Opportunity Knocks

Australia Arab Chamber of Commerce and Industry

The Chamber has fostered strong links with Australian state and federal governments since it was founded in 1975. With head office in Canberra and chapters around the country, its mission is to “assist Australian companies exporting to or expanding into Middle East and North African (MENA) markets and Arab companies looking to invest in Australia. We specialise in providing members with commercial intelligence, business matching and networking opportunities. Our program of members’ events features Australian and Arabic speakers with MENA-focussed business expertise.” These events present wonderful networking opportunities for AACCI members to get up-to-date information on the Arab business world.

First we should note the distinction to be made between the ‘Arab’ and the ‘Islamic’ or ‘Muslim’ world. The Chamber concentrates on the 22 states that form the Arab League, so does not represent, for example, Indonesia, the world’s most populous Muslim nation, nor Iran or Afghanistan. But it does include all the Gulf states and many of the countries of North Africa – an area ripe for dramatic expansion of trade and industry, as we shall see later.

Secondly, we should take note, as the diplomats tend to say, of the ‘elephant in the room’ and dismiss the political connotations – not all accurate by any means, according to Roland – that are synonymous with ‘Arab’. The Chamber is dedicated to fostering two-way trade and is apolitical. Membership is encouraged among the entire business community – anyone interested in expanding their business horizons is welcome.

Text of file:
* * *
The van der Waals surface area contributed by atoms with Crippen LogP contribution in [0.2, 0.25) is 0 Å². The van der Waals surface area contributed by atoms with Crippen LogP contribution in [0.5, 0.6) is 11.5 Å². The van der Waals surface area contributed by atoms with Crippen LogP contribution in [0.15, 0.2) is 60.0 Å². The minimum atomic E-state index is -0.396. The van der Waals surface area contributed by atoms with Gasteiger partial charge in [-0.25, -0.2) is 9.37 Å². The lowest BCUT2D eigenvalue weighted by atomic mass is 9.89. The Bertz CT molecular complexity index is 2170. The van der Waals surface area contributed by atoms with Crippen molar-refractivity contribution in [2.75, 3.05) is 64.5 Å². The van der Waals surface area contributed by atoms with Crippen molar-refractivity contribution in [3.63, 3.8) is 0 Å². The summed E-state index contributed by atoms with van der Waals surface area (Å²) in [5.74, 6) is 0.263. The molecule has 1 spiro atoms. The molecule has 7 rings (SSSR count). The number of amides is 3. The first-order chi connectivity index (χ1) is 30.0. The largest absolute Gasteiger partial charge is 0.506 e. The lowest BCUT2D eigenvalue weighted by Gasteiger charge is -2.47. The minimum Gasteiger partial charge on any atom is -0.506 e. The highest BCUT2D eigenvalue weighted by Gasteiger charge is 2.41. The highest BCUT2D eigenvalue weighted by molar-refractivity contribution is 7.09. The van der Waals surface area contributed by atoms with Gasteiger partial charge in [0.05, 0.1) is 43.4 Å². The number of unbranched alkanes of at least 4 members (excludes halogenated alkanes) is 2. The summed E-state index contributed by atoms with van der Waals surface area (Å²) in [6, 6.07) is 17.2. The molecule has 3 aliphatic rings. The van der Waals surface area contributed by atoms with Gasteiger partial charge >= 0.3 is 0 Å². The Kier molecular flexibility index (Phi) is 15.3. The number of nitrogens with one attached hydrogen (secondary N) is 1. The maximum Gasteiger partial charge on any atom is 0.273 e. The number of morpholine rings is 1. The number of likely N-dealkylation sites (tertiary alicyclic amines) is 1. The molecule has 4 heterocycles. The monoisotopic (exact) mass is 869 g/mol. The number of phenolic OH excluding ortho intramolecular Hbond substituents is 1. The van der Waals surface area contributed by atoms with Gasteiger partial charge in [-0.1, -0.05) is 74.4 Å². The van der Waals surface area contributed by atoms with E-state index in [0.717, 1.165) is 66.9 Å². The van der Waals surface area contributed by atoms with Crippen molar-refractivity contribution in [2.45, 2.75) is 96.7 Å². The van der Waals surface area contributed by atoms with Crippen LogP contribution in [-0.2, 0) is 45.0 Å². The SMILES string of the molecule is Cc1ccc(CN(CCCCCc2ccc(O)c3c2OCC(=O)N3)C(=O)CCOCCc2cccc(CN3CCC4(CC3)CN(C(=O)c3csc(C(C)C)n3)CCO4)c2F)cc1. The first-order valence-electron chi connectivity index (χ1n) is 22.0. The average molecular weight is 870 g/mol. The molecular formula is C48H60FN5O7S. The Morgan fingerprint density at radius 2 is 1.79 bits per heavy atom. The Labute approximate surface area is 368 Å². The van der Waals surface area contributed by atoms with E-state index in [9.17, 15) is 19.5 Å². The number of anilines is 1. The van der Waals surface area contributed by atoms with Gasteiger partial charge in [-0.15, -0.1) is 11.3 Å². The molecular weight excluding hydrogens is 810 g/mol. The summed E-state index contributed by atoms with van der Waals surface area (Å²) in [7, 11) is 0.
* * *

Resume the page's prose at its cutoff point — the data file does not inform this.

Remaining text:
Roland Jabbour is well placed to advise the Chamber, having had extensive involvement developing and facilitating business and trade relations and partnerships that work to promote stronger ties between Australia and the Arab world. He is a recipient of an Australian Medal for the centenary of federation of Australia and was once nominated for the Australian of the Year award.

He has a distinctly upbeat message regarding Australia’s place in trade with the Middle East and North Africa (MENA). In the Far East (especially China), Australia is seen in a highly positive light – responsible, stable, advanced and well educated, and yet without the “baggage” attached to the US or the EU. Lacking a history of imperialist tendencies, Australia is ideally positioned to share its own specialities and expertise with the Arab world. “Traditionally, Australia had a focus on trade with its neighbours in Asia. More recently, over the past decade, there has been a shift in focus as the economy has been globalised and the Arab region presented an excellent opportunity for Australia to broaden its scope in terms of trade relations. It always played a prominent role in the international arena.”

Australia is seen as “a perfect alternative for the region.” Roland points out that many people around the world overlook another advantage – Australia is an English-speaking country too. “Australia is very well positioned to give our competitors a run for their money,” he says. There remains a perception that it is too far away but in fact it’s no further than the US in geographical terms and communications have been improved immensely in recent years by – not coincidentally – airlines of the stature of Etihad, Qatar Airlines and Emirates, the latter of course now intimately associated with Qantas with more than a hundred flights per week from our cities to their hubs.

Exports to MENA have almost quadrupled – albeit from a low starting point – which “demonstrated the potential which existed for Australia in that part of the world. I think we are only scraping the surface at this point in time in terms of the size of the potential.”